How do you learn? How do you link your new learning with your memory? How do you take in any information? Of course, it comes in as data through one of your senses. The obvious ones are sight and hearing but they are not the only ones at work. You may have touched something, or it may have touched you. You may have tasted a new food. You may have noticed an unusual odor. There is also a 6th sense which means we take note of a feeling though may not be sure how or why it happened. All your senses are receptors bringing in information that your brain will record, maybe store, maybe making it easy for you to remember later.
When we pay more attention we will help our brain execute that process called memory: receive, store, be able to retrieve. It also helps to get that information through multiple senses, hence, drawing, diagraming, and writing notes, can all improve the memory.
Let’s continue to explore this set of ideas about learning and memory through this newsletter. Please comment, add ideas, and ask questions.
What sites, blogs, or newsletters do you subscribe to now to improve your thinking and decision-making?
Everyone and anyone can improve and it should get better the older you are and the more you have learned and practiced over the years. So what do you do to get better all the time?
Please respond to let me know. Also if you ask your friends and associates the same question, you will start a great conversation.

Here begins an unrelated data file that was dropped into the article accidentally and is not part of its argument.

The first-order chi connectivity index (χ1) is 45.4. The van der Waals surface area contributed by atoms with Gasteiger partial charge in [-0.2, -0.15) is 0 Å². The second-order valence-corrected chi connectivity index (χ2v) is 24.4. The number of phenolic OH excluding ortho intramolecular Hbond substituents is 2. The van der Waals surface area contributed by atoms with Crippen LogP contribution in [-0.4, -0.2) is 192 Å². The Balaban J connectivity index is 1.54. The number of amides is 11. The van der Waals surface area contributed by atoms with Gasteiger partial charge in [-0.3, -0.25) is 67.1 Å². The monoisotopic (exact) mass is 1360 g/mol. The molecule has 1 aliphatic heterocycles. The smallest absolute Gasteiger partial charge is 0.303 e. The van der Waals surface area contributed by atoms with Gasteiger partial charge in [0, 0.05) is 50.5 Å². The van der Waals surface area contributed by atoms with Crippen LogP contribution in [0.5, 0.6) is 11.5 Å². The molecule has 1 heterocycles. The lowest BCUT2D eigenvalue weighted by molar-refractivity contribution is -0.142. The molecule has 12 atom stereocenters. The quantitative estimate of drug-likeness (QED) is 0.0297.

Recognizing and overcoming mental blind spots.
It may seem strange to say that you see with your brain. Yes, the eyes are the windows. They let in the light waves and movement that get interpreted by the brain. If the ocular nerve (going from the eyes to the brain) or the part of the brain that interprets the signals is damaged, you don’t see. You are blind even though there may be nothing wrong with your eyes.
We can also have a mental blind spot or mental lack of hearing spot because we are not paying attention. Our brain has learned to ‘block out’ sights and sounds that have proven in the past not to be important to you. You may not notice that there is music playing or people having a conversation in the next room until someone brings it to your attention.
Mental blind spots can be there in a person’s brain about any subject and not just about sight or hearing. You may be listening but not paying attention to someone talking to you, maybe even your spouse or parent, until suddenly they say something you really care about. At that point it is as if your brain suddenly wakes up and pays attention.
You can be driving along the streets in your city and not take any notice whether parking is readily available until you get to the street where you will need parking.